The other thing to consider is that, much like exercise, the time you spend meditating will very likely actually give you more time during the day. With a regular meditation practice, you will have better focus, more equanimity, less stress. You will go through your day lighter, and you will make decisions faster. If you are a procrastinator (like me), you will find that you procrastinate less. I am not saying these changes will be huge, or miraculous, but they will be cumulative. Here and there you will pick up extra time, and you’ll get your ten minutes back. You can put those ten minutes a day back into your Facebook time on the toilet, or you might consider meditating for twenty minutes a day. Who knows where that could lead.

photo credit

Manic-Depression for Fun & Profit

Manic-Depression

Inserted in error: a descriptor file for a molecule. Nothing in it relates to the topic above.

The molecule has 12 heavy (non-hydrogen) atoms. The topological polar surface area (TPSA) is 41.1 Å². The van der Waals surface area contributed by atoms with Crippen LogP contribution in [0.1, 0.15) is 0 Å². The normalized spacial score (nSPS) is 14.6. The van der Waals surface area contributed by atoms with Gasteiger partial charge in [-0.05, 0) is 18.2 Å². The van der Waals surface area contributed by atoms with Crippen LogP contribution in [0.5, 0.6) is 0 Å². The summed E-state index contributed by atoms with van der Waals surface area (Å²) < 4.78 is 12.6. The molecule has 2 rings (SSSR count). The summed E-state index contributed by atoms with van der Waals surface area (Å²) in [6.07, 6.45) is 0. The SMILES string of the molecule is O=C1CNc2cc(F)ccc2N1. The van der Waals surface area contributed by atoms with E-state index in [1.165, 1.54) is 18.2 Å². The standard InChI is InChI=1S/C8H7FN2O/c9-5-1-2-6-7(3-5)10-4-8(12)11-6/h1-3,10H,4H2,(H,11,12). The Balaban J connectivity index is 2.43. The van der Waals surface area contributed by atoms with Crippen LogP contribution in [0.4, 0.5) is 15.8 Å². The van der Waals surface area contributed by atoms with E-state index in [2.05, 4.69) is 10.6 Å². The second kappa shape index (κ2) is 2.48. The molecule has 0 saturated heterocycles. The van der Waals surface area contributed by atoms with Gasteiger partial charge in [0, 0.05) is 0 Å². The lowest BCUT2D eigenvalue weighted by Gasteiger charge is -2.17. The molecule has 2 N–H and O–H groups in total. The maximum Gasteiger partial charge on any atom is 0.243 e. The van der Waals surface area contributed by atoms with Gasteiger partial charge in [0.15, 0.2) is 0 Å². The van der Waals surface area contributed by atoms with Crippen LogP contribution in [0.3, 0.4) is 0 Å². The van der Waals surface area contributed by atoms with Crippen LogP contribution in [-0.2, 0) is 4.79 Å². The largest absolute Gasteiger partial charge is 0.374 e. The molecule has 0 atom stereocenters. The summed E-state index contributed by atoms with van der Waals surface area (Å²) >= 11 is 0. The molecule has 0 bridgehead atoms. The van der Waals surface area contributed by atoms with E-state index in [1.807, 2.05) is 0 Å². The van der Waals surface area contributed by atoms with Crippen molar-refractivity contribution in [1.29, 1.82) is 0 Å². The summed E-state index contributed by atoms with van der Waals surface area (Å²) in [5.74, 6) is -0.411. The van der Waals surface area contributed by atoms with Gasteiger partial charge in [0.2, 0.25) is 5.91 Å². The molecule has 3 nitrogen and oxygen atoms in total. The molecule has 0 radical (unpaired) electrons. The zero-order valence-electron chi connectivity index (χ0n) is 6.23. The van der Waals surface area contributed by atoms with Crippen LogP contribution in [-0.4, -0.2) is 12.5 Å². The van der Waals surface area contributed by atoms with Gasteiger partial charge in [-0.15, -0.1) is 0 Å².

Manic-depression runs in my family. For some of my relatives it has been a crippling condition. For some it has been lethal. For myself, it has been a long standing condition that colors my reality-tunnel in a number of ways. Thus far I have not had to medicate to manage the condition. I have nothing but good opinions about using meds to deal with clinical depression in all it’s forms. The careful use of prescribed pharmaceuticals have been a great relief for several of my family member, as well as several of my friends. I have simply fallen on the portion of the spectrum where the use of medication is not indicated. So far. Depression can be a progressive disease, and I often take stock of my fluctuating moods to see if I might need that help.